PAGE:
Another important question when it comes to stakeholder-aligned reporting is whether the indirect ESG impact of a company should be measured, along with the direct impact. Just as scope one, two, and three greenhouse gas (GHG) emissions are increasingly being disclosed under the GHG Protocol, should companies also disclose their "scope three" ESG impact of their activities, such as knock-on environmental and social effects across their supply chains? After all, in today's globalized business arena, companies do not operate in a vacuum.

Chart 1

image

Where Does All This Leave Fiduciary Duty?

Traditionally, under corporate law, the fiduciary duty of a corporation is to act in the best interest of its shareholders, rather than serving its own interests. Loyalty and prudence are recognized as the most important duties, ensuring that fiduciaries act in good faith, avoiding conflicts of interest, and acting with due diligence. In line with the Friedman doctrine, this has been historically interpreted by most as the pursuit of profit maximization. Yet, stakeholder capitalism challenges this view, suggesting directors should expand their fiduciary duty by also considering the effects of board decisions on all stakeholders. But there is currently no legal requirement to meet the interests of all stakeholders, with all the challenges of defining who these may be.

The UN-supported Principles for Responsible Investment (PRI), the UN Environment Programme Finance Initiative (UNEP FI), and many others have pointed to the importance of redefining the concept of fiduciary duty to encourage long-term sustainable growth and the economic health of companies. UNEP FI, in collaboration with lawyers Freshfields, published a report in 2005 that questioned whether the best interests of savers should only be defined as financial interest. "Indeed," it argues, "many people wonder what good an extra percent or three of patrimony are worth if the society in which they are to enjoy retirement and in which their descendants will live deteriorates."

Paul Watchman, a sustainable finance veteran, expands on this point: "The concept of fiduciary duty is organic, not static. It will continue to evolve as society changes, not least in response to the urgent need for us to move towards an environmentally, economically, and socially sustainable financial system." Some progressive asset owners and pension funds have long argued the case for rebooting the concept of fiduciary duty. It could be that their day has come.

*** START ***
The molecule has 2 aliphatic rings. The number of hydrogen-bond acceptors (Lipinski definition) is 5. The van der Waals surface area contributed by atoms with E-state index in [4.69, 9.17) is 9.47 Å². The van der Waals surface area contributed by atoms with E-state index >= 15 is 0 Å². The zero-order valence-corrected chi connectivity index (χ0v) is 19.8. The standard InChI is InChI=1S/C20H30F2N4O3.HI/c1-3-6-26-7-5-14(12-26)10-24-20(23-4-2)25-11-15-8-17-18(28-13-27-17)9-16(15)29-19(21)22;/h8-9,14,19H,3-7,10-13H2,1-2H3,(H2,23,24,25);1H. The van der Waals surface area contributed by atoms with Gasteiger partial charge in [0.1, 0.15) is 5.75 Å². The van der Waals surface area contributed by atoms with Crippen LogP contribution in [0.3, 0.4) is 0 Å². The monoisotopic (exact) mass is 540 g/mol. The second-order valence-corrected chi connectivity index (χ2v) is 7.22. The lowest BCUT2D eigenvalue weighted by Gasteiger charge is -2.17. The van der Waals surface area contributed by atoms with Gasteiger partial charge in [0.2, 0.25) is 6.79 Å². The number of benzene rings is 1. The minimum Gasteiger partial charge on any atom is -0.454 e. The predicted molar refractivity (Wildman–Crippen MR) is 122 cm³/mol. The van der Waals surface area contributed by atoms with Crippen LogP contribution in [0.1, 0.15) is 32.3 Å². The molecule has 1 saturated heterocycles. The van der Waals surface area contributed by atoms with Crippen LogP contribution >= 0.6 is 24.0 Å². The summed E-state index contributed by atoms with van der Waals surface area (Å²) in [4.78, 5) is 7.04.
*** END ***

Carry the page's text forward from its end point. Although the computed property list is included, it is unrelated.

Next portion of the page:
COVID Shines A Light On What Society Values

The growth of sustainable investing could be seen as a reflection of stakeholder capitalism taking root. Companies that have focused on sustainability issues have empirically been shown to achieve lower costs, enhance employee productivity, mitigate risk, and generate new growth opportunities. Effective sustainability performance is also said to strengthen corporate resilience. Research from Bank of America Merrill Lynch even suggests that the integration of ESG initiatives and greater stakeholder engagement could help prevent around 90% of bankruptcies.

The COVID-19 crisis has sharpened the focus on stakeholder value. The pandemic has reaffirmed the materiality of sustainability-related risks and the deep links between businesses and their stakeholders across the value chains. In response to the pandemic, governments have provided substantial support to corporations to prevent economic collapse. This in turn has raised expectations about corporate responsibility and the purpose of corporations. Companies are now expected to invest more in employee health and wellbeing, safety protocols, fortifying cyber security, and ensuring business continuity.

By ignoring certain stakeholders, a company that chooses to act as if nothing has changed may suffer the negative consequences. The appearance of unduly profiting from the pandemic or excessively bowing to shareholder interests could result not only in reputational damage but also extend to undermining a company's license to operate. Insufficient consideration paid to all stakeholders in decision-making has backfired on a number of companies. In contrast, other businesses are taking actions that may ultimately strengthen employee engagement, brand, reputation, and ultimately business resiliency.